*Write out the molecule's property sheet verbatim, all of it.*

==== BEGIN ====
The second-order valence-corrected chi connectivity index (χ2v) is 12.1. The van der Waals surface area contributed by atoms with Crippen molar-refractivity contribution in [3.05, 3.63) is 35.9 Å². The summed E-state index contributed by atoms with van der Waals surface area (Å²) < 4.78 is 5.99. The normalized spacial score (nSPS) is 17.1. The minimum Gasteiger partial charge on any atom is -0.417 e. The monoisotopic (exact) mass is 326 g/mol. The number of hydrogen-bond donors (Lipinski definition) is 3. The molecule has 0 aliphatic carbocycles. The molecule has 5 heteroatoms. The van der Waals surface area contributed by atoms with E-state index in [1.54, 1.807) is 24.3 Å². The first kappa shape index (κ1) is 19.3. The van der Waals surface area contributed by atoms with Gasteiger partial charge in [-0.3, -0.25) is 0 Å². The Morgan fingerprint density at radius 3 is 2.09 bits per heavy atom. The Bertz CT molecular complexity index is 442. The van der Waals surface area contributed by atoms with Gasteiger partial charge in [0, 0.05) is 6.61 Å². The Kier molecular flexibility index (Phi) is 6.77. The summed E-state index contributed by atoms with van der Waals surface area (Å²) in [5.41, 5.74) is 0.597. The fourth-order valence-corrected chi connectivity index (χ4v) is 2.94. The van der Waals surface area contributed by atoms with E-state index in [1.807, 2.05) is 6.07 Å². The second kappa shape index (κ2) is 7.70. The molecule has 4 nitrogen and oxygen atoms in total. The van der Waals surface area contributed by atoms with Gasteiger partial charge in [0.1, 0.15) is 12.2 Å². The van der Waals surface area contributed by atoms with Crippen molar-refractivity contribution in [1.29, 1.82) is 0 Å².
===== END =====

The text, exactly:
The second-order valence-corrected chi connectivity index (χ2v) is 12.1. The van der Waals surface area contributed by atoms with Crippen molar-refractivity contribution in [3.05, 3.63) is 35.9 Å². The summed E-state index contributed by atoms with van der Waals surface area (Å²) < 4.78 is 5.99. The normalized spacial score (nSPS) is 17.1. The minimum Gasteiger partial charge on any atom is -0.417 e. The monoisotopic (exact) mass is 326 g/mol. The number of hydrogen-bond donors (Lipinski definition) is 3. The molecule has 0 aliphatic carbocycles. The molecule has 5 heteroatoms. The van der Waals surface area contributed by atoms with E-state index in [1.54, 1.807) is 24.3 Å². The first kappa shape index (κ1) is 19.3. The van der Waals surface area contributed by atoms with Gasteiger partial charge in [-0.3, -0.25) is 0 Å². The Morgan fingerprint density at radius 3 is 2.09 bits per heavy atom. The Bertz CT molecular complexity index is 442. The van der Waals surface area contributed by atoms with Gasteiger partial charge in [0, 0.05) is 6.61 Å². The Kier molecular flexibility index (Phi) is 6.77. The summed E-state index contributed by atoms with van der Waals surface area (Å²) in [5.41, 5.74) is 0.597. The fourth-order valence-corrected chi connectivity index (χ4v) is 2.94. The van der Waals surface area contributed by atoms with E-state index in [1.807, 2.05) is 6.07 Å². The second kappa shape index (κ2) is 7.70. The molecule has 4 nitrogen and oxygen atoms in total. The van der Waals surface area contributed by atoms with Gasteiger partial charge in [0.1, 0.15) is 12.2 Å². The van der Waals surface area contributed by atoms with Crippen molar-refractivity contribution in [1.29, 1.82) is 0 Å².